Roll over protection will limit quad bike fatalities
WHEN the National Rural Health Alliance (NRHA) sent a delegation to Federal Parliament, quad bike safety was a top priority and for good reason.
According to the NRHA, quad bike accidents now account for the single largest cause of fatalities on Australian farms with 10 people losing their lives this year.
The alliance believes those deaths were preventable and has thrown its support behind the Mt Isa Statement on Quad Bike Safety which calls for the Federal Government to mandate an Australian crush protection device as design standard for roll-over protection on all quad bikes and for manufacturers to comply with those specifications.
Rural Doctors Association of Queensland secretary Dan Halliday said there were a variety of reasons for quad bike accidents and crush protection devices could save lives.
"We do see people admitted to hospital as a result of quad riding injuries, which can range from soft tissue injuries to fractures burns and major internal and head injuries," he said.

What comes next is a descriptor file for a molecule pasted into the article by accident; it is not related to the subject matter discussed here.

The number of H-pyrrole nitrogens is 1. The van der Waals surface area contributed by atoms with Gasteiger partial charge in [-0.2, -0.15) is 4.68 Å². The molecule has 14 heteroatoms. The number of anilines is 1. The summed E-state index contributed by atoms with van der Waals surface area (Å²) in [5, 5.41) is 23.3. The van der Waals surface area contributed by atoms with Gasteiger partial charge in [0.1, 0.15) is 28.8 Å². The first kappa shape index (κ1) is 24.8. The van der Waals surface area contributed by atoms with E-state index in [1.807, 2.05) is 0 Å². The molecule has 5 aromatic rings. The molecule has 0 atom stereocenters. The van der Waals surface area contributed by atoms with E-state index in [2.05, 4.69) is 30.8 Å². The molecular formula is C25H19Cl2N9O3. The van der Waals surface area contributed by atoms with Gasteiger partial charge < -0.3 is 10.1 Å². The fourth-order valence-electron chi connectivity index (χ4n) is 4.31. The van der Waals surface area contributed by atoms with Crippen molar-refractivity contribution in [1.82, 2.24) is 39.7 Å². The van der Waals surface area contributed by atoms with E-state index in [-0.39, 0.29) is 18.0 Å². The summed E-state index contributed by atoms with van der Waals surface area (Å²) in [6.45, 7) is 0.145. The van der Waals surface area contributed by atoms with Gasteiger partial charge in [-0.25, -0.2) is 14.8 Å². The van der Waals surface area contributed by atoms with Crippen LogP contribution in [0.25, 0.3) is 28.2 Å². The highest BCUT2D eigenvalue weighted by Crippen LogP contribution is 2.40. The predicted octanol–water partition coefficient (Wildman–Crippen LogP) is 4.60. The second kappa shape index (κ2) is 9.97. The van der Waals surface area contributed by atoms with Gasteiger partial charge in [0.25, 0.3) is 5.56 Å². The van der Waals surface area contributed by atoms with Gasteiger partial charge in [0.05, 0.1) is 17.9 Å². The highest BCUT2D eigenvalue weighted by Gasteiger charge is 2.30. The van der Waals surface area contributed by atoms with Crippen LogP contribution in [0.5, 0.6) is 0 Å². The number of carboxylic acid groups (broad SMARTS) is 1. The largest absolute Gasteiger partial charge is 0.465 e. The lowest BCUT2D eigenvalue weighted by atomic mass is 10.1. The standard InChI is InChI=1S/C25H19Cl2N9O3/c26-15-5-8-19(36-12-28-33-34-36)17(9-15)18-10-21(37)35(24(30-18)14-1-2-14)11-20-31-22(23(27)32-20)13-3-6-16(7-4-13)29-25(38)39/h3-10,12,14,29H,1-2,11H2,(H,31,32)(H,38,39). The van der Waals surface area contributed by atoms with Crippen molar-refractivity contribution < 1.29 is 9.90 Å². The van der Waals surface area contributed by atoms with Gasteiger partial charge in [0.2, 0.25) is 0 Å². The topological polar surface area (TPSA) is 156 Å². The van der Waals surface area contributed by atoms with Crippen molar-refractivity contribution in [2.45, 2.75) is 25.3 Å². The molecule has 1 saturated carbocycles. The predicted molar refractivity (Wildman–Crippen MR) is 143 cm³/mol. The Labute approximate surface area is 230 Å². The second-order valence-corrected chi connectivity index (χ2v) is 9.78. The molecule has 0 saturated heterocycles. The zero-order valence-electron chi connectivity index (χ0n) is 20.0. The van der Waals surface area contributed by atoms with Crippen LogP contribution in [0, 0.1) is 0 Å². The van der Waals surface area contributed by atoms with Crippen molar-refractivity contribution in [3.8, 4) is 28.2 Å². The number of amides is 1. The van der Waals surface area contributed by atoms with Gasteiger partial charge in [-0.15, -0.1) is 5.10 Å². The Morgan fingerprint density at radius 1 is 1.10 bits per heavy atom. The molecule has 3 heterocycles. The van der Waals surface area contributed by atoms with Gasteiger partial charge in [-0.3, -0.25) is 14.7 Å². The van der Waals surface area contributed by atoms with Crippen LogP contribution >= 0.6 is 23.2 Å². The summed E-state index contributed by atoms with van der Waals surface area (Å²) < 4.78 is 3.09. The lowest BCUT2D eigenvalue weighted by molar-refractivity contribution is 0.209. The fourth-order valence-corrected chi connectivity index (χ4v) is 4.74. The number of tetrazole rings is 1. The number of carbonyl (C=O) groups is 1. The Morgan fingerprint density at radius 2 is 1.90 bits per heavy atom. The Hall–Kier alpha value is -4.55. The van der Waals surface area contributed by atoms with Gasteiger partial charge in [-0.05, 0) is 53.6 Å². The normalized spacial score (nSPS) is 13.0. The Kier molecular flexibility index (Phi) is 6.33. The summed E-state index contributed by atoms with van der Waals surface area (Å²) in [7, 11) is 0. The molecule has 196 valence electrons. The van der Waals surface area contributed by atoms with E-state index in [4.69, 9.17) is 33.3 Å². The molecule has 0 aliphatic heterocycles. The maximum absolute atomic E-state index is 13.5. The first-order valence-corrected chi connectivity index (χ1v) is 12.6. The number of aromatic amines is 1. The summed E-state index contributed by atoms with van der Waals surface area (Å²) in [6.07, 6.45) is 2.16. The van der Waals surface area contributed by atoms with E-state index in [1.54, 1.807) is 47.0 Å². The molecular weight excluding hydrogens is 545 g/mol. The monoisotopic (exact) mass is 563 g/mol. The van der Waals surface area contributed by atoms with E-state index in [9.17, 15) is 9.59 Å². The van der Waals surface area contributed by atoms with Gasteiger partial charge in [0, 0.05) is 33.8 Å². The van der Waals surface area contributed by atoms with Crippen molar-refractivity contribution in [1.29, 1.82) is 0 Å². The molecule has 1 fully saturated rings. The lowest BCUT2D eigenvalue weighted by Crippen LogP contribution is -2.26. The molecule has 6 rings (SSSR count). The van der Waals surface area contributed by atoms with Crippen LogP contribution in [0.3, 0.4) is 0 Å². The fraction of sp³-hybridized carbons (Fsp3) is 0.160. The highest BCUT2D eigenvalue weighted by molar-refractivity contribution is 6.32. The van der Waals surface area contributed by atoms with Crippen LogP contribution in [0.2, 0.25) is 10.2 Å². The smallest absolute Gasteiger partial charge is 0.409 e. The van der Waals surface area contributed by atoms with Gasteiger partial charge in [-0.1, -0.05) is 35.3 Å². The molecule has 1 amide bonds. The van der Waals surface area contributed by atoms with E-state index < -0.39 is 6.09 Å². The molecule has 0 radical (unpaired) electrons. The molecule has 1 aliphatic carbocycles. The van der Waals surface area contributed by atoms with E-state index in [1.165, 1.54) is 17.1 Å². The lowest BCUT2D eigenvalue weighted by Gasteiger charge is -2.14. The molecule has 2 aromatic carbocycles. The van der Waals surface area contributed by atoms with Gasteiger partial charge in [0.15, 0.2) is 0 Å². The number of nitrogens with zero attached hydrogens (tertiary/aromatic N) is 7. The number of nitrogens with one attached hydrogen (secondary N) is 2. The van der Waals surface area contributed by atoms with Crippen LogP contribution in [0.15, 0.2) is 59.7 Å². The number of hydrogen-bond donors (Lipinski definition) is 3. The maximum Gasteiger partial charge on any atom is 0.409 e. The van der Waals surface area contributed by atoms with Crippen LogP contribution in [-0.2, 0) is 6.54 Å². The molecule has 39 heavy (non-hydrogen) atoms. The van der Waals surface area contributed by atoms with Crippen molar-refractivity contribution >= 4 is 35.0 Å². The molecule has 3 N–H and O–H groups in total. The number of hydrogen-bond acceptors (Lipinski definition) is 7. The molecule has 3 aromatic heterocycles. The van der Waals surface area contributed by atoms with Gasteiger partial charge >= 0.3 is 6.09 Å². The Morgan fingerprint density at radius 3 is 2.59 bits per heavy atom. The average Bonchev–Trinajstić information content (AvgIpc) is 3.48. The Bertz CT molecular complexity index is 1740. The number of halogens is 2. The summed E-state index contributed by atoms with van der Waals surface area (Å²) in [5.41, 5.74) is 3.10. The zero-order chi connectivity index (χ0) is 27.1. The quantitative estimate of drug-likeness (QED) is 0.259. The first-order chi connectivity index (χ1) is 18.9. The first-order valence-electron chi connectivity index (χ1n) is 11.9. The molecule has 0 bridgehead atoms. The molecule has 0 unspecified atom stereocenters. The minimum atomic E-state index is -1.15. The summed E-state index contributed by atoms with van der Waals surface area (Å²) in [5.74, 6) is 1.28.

"There are a variety of circumstances causing the accidents, ranging from rider inexperience in the case of children or farm visitors to riders being unaware of dangers like instability on sloping ground.
Dr Halliday said another vital piece of safety equipment he strongly urged riders to use was a helmet.
"Some of the reasons people don't wear helmets, particularly on a property, is they can be limiting in vision, hot and uncomfortable," he said.
"Helmets reduce the incidence of serious head injury caused by quad roll overs and we can encourage their use but, at the end of the day, it is up to people to wear them."
Dr Halliday also said it was important to ensure a quad was the correct vehicle for the task at hand.
"In some cases, they are used for a purpose they are not designed for so people need to ask themselves is it the most appropriate vehicle to complete the work or is it the right tool for the job," he said.
"With a crush protection device, appropriate safety equipment and operation of the machine within its' limits, the risk of serious injury is significantly reduced."